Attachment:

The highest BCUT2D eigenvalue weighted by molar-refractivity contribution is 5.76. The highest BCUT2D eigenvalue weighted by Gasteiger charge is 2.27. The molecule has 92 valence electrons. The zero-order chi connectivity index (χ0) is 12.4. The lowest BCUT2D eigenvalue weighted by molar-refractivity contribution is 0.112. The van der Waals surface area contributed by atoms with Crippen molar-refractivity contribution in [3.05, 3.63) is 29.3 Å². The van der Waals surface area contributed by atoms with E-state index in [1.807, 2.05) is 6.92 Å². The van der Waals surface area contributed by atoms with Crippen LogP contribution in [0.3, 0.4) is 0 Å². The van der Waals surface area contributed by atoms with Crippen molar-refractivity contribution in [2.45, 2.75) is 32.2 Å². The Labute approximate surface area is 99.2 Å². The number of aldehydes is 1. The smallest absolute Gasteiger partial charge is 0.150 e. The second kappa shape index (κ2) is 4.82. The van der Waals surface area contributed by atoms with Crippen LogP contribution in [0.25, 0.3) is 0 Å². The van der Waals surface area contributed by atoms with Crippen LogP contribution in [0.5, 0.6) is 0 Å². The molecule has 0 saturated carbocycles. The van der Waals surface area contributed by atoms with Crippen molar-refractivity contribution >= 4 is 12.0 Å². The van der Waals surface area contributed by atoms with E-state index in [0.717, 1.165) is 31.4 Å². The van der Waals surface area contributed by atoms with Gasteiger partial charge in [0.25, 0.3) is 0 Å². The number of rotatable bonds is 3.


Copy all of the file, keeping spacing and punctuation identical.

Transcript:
The highest BCUT2D eigenvalue weighted by molar-refractivity contribution is 5.76. The highest BCUT2D eigenvalue weighted by Gasteiger charge is 2.27. The molecule has 92 valence electrons. The zero-order chi connectivity index (χ0) is 12.4. The lowest BCUT2D eigenvalue weighted by molar-refractivity contribution is 0.112. The van der Waals surface area contributed by atoms with Crippen molar-refractivity contribution in [3.05, 3.63) is 29.3 Å². The van der Waals surface area contributed by atoms with E-state index in [1.807, 2.05) is 6.92 Å². The van der Waals surface area contributed by atoms with Crippen LogP contribution in [0.3, 0.4) is 0 Å². The van der Waals surface area contributed by atoms with Crippen molar-refractivity contribution in [2.45, 2.75) is 32.2 Å². The Labute approximate surface area is 99.2 Å². The number of aldehydes is 1. The smallest absolute Gasteiger partial charge is 0.150 e. The second kappa shape index (κ2) is 4.82. The van der Waals surface area contributed by atoms with Crippen LogP contribution in [0.25, 0.3) is 0 Å². The van der Waals surface area contributed by atoms with Crippen LogP contribution in [0.5, 0.6) is 0 Å². The molecule has 0 saturated carbocycles. The van der Waals surface area contributed by atoms with Crippen molar-refractivity contribution >= 4 is 12.0 Å². The van der Waals surface area contributed by atoms with E-state index in [0.717, 1.165) is 31.4 Å². The van der Waals surface area contributed by atoms with Gasteiger partial charge in [0.25, 0.3) is 0 Å². The number of rotatable bonds is 3.